NZ Herald 20 october 2012Papatoetoe must have been a pleasant little town on Great South Rd before Auckland spread like a tidal wave in the 1960s and covered the surrounding county in state houses and bungalows for the population boom. The town still had its own council in the 1970s when I started work and sometimes covered its meetings. The mayor and council were quiet, practical types who knew every building in the borough, though even by then there was no discernable boundary between Papatoetoe, Mangere and the rest of what would soon become Manukau City. Urban life has not been kind to the old town. Today people drive through Hunters Corner and hesitate to slow down because the place has become notorious for street prostitution. The shop owners have been complaining about it for years and they are not talking about women entirely, street prostitution is the rough trade.…The problem is nobody really wants to discuss this one. Not Parliament, where their bill is now long overdue for a second reading. Not news reports, using words and illustrations that leave an impression the conflict involves pretty young females and fuddy duddies. Not even McCracken, who doesn’t strike me as a homophobe. Like every former policeman he sounds no longer shocked at anything. When a transvestite tapped on his car window while he was taking his child to school the other day his response, as he describes it, was milder than mine would have been. He doesn’t say transvestite. When that term was used in a booklet the boards put out a few months ago with the help of the Auckland Council, one of the more sensitive council members cautioned them that they might be referring to transgendered people. It is not just the propositioning that causes concern – McCracken reckons the customers sometimes approach children in daylight – it is the noise at night and the filth left around for residents and shopkeepers to clean up the next day. He says Hunters Corner is not the only shopping centre in South Auckland suffering in this way. The Mangere-Otahuhu and Manurewa local boards have joined his in pressing for the legislation. But the others keep quieter about it. In July, when they jointly put out the booklet of graphic testimony from retailers and residents, they thought the bill was about to come back from a select committee for its crucial conscience vote in the House.….Bylaws, he says, are useless. Unless they are made under the authority of a particular piece of legislation, police don’t believe they can enforce them. What the police believe matters more than legal argument. If the police don’t believe a bylaw will stand up in court they are not going to invest time and effort on the streets. The problem, he explains, is that when Parliament legalised prostitution nine years ago the act made no reference to street vendors. It assumed that once the industry was legal all the practitioners would move into licensed premises and councils would have had control over their location. It wouldn’t seem very hard to amend the law now to extend that control to the streets, but for some reason the legislators seem reluctant. Those who voted for legalisation in 2003 may be unwilling to acknowledge any deficiency in it. Those who opposed it probably have no stomach to revive the subject.http://www.nzherald.co.nz/opinion/news/article.cfm?c_id=466&objectid=10841704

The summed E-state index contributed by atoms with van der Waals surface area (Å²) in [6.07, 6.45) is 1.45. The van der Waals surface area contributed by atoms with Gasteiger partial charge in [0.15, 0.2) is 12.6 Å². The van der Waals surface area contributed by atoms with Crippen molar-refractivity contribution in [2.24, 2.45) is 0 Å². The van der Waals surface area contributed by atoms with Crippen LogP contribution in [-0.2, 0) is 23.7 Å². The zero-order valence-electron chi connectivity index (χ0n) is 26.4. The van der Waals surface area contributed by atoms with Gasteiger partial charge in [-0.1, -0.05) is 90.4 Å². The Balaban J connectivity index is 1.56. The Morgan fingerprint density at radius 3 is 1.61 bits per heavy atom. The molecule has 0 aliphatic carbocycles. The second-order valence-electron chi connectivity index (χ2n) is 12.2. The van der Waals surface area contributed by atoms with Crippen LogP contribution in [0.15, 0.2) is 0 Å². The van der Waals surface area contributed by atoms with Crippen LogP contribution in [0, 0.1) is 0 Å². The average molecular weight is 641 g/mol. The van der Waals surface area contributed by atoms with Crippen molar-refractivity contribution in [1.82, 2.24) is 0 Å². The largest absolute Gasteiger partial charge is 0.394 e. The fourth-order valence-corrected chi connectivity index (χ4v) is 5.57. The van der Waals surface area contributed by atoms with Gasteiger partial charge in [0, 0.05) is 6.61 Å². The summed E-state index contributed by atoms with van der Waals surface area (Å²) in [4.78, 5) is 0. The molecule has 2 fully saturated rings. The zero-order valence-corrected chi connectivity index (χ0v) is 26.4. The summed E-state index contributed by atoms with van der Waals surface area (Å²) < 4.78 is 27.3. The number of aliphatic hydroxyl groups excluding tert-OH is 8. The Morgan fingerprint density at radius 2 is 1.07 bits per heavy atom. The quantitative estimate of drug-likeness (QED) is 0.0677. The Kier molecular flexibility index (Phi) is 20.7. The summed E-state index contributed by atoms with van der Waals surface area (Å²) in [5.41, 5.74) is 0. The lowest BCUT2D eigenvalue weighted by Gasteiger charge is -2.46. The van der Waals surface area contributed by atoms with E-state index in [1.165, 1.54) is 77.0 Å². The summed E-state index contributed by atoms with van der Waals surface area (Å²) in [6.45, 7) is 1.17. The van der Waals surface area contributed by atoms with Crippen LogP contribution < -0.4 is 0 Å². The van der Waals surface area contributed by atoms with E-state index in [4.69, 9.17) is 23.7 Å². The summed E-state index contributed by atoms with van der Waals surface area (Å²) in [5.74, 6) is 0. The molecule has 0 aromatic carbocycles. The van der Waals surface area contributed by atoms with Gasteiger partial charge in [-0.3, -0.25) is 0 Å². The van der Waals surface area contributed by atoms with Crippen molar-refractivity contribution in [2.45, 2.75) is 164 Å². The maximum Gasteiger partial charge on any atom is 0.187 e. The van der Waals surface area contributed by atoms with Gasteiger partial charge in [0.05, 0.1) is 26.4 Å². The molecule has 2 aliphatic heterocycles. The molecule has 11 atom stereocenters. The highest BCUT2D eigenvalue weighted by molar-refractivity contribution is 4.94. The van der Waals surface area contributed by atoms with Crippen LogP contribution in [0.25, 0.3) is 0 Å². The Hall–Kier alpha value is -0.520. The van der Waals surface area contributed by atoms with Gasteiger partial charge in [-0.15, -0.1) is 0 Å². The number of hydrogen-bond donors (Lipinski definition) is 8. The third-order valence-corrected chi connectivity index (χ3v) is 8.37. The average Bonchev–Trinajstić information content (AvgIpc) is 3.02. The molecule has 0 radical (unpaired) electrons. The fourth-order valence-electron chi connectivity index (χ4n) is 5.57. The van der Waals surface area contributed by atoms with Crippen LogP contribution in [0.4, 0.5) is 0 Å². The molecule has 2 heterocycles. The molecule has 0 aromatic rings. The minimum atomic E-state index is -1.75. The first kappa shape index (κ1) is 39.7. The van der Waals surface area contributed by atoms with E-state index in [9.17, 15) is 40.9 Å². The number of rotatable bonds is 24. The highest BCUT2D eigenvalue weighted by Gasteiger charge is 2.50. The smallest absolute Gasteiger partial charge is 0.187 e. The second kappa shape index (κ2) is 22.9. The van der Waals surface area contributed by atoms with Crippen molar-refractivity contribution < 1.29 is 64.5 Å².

The Freshmen team played Richmond tonight, while the Varsity and JV took on EIAC foe Rushville.From Coach Trenkamp: ‘Tonight the freshman Lady Bulldogs defeated Richmond in 3 close games. Serving is what got us the 2 wins along with positive attitude and hustle. We were able to dig the ball and make some good hits. Serving us up was 12pts 6aces was Brayleigh Patterson. Digging in the back with coverage all over was Sophie Lee. We played games 1 & 2 with 6 girls and game 3 with 8. Scores were 25-18, 22-25, 15-14.’From Coach Prickel: ‘The Batesville JV volleyball team earned a much needed conference win vs. Rushville in convincing fashion. Scores were 25-12, 25-18. Grace Sarringhaus paced the team with 9 service points, while Nikki Fox added 7 points including 3 aces. Katie Bedel was aggressive with 7 kills in 16 swings, while Fox had 5 kills in only 8 attempts to lead the front row attack. Kerigan Haskamp and Shelby Westerfeld each earned a stuff block. Grace Laudick helped the team with 18 good digs from her Libero position.’In the varsity match the lady bulldogs showed little signs of weakness. The girls played a complete game, minimized their errors and played with a relaxed sense of urgency. We will have to polish some of that up moving forward, but it was a good/needed win (25-6, 25-16, 25-8). We had multiple hitters over .400 for the first time this season and our hitting percentage as a team was .321. #20 Hattie Westerfeld lead the team in points scored with 15 kills, 7 aces and 2 stuff blocks. Right behind her was #5 Macy Prickel with 10 kills and five aces. #11 Jenna Ertel held down the court defensively with 1/3 of the digs on the night, she had 11 of the 33 team digs.The JV & Varsity teams will travel to Jennings County on Thursday for a 6:00pm JV start time.Courtesy of Bulldogs Coach Jody Thomas.